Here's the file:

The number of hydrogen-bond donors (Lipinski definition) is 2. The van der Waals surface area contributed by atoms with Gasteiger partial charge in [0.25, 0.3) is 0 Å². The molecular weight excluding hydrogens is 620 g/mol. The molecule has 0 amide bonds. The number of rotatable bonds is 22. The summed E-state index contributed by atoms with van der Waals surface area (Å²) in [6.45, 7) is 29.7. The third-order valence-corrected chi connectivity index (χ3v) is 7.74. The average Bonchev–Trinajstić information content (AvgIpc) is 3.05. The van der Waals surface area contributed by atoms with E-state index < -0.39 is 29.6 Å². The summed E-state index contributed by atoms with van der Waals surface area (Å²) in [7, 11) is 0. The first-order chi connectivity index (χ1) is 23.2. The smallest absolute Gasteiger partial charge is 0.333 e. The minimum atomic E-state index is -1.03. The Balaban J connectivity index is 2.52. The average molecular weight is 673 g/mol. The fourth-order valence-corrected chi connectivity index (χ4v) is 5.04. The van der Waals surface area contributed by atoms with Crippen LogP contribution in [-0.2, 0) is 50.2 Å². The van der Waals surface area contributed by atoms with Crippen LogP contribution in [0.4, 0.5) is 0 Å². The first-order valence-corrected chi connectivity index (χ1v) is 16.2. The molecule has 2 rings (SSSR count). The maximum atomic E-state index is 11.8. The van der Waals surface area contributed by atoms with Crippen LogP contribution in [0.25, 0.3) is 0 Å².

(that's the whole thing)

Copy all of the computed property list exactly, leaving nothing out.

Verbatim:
The number of hydrogen-bond donors (Lipinski definition) is 2. The van der Waals surface area contributed by atoms with Gasteiger partial charge in [0.25, 0.3) is 0 Å². The molecular weight excluding hydrogens is 620 g/mol. The molecule has 0 amide bonds. The number of rotatable bonds is 22. The summed E-state index contributed by atoms with van der Waals surface area (Å²) in [6.45, 7) is 29.7. The third-order valence-corrected chi connectivity index (χ3v) is 7.74. The average Bonchev–Trinajstić information content (AvgIpc) is 3.05. The van der Waals surface area contributed by atoms with E-state index < -0.39 is 29.6 Å². The summed E-state index contributed by atoms with van der Waals surface area (Å²) in [7, 11) is 0. The first-order chi connectivity index (χ1) is 23.2. The smallest absolute Gasteiger partial charge is 0.333 e. The minimum atomic E-state index is -1.03. The Balaban J connectivity index is 2.52. The average molecular weight is 673 g/mol. The fourth-order valence-corrected chi connectivity index (χ4v) is 5.04. The van der Waals surface area contributed by atoms with Crippen LogP contribution in [-0.2, 0) is 50.2 Å². The van der Waals surface area contributed by atoms with Crippen LogP contribution in [0.4, 0.5) is 0 Å². The first-order valence-corrected chi connectivity index (χ1v) is 16.2. The molecule has 2 rings (SSSR count). The maximum atomic E-state index is 11.8. The van der Waals surface area contributed by atoms with Crippen LogP contribution in [0.25, 0.3) is 0 Å².